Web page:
Edward continues to show himself as a ruler who is weak and cannot rule or understand both others or himself. Stocker suggests that even up to the last moments of the play, “there is no awareness of his own faults, his bad government, and his excesses.” William B. Kelly agrees, stating that Marlowe created a “rhizomatic” figure in Edward, meaning he is a “subject that maps lines of escape from circumscriptions, by grafting—so to speak—tracings onto a map.” Edward does not adhere to an understanding of the "arboreal," hierarchical world. Edward doles out new titles and cares not for the tree of hierarchy; he wants to lose himself in these additions and “turns the tree of genealogy into a rhizome by joining the branches—manifested as titles by right of birth—into a web that circumvents the tracings implied by hierarchy and obscures the origins upon which identity and power are founded in his monarchy.” Because of this, the nobles, who desperately want to maintain the status quo and order of their world, deem Edward “unnatural.”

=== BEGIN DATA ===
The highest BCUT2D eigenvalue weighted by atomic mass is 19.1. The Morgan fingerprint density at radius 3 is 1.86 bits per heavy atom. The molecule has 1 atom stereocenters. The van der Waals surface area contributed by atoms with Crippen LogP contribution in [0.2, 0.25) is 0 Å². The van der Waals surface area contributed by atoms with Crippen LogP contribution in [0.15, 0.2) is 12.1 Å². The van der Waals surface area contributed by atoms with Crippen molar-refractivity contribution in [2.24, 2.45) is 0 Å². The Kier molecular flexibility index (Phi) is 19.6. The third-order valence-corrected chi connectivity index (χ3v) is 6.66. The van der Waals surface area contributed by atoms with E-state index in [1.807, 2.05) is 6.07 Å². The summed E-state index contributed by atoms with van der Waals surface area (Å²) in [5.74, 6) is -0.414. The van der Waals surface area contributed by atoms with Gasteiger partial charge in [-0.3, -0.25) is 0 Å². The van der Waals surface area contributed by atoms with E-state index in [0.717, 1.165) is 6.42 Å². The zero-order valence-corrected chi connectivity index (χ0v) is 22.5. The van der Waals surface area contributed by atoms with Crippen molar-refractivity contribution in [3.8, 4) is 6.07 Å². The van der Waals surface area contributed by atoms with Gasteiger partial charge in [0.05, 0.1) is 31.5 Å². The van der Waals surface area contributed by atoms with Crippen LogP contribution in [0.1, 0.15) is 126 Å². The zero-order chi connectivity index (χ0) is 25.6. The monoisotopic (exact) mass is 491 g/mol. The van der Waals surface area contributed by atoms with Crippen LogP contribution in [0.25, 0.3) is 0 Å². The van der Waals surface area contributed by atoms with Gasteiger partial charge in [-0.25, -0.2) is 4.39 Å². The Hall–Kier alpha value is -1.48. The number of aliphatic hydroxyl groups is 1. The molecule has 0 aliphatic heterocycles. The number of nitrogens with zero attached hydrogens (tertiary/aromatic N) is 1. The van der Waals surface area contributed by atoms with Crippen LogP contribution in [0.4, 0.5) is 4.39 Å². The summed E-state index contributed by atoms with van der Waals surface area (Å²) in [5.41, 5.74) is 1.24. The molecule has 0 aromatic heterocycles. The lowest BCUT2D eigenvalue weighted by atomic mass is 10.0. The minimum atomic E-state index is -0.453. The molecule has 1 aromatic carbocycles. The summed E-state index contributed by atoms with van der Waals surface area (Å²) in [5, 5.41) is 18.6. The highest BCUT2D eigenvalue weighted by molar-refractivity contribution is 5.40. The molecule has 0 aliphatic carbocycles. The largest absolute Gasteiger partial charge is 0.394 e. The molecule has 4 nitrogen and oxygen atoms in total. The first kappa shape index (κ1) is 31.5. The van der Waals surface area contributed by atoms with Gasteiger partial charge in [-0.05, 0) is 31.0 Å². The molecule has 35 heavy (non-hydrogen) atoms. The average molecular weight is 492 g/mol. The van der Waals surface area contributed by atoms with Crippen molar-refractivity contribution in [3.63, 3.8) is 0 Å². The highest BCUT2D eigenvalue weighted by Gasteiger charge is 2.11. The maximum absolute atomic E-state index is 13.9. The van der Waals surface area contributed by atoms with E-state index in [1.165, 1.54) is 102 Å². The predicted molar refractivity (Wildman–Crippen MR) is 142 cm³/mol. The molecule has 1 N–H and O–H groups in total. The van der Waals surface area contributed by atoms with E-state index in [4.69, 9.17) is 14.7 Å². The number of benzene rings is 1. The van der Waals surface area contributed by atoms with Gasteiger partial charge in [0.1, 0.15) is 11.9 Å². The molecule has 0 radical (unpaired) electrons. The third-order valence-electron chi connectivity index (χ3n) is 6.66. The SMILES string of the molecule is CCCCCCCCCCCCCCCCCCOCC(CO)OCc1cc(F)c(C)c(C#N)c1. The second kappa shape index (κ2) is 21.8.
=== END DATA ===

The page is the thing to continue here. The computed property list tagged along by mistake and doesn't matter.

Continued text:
In the discussion of faults and excess, of the “unnaturalness” of Edward’s reign, where does Edward’s putative homosexuality come into play? Critics have spent a copious amount of time considering this aspect of the play, focusing on Marlowe himself, what was considered acceptable for same-sex relations in Elizabethan England, what the actual understanding of “sodomy” was, if Edward’s mode of death was reflective of homophobia, etc.
The term “sodomy” is seen as the appropriate term for early modern sexual relationships between men, but the term is also more complicated than that. Jonathan Crewe explains how it was also historically used to suggest any sort of threat to the sexual, and thus political, order. Sometimes sedition and atheism were linked to the term, and even adultery was sometimes categorized as such (meaning Isabella could be guilty of “sodomy”). English law provided for punishment of sodomy, but punishments were rarely levied. Nevertheless, same-sex relationships could not usually be safely pursued or sustained. Crewe sees some of the significance of Edward II being that it “[foregrounds] the power and complexity of what can fairly be called homophobia.” We will explore that claim further in the Act V analysis, which deals with the way in which Edward is put to death.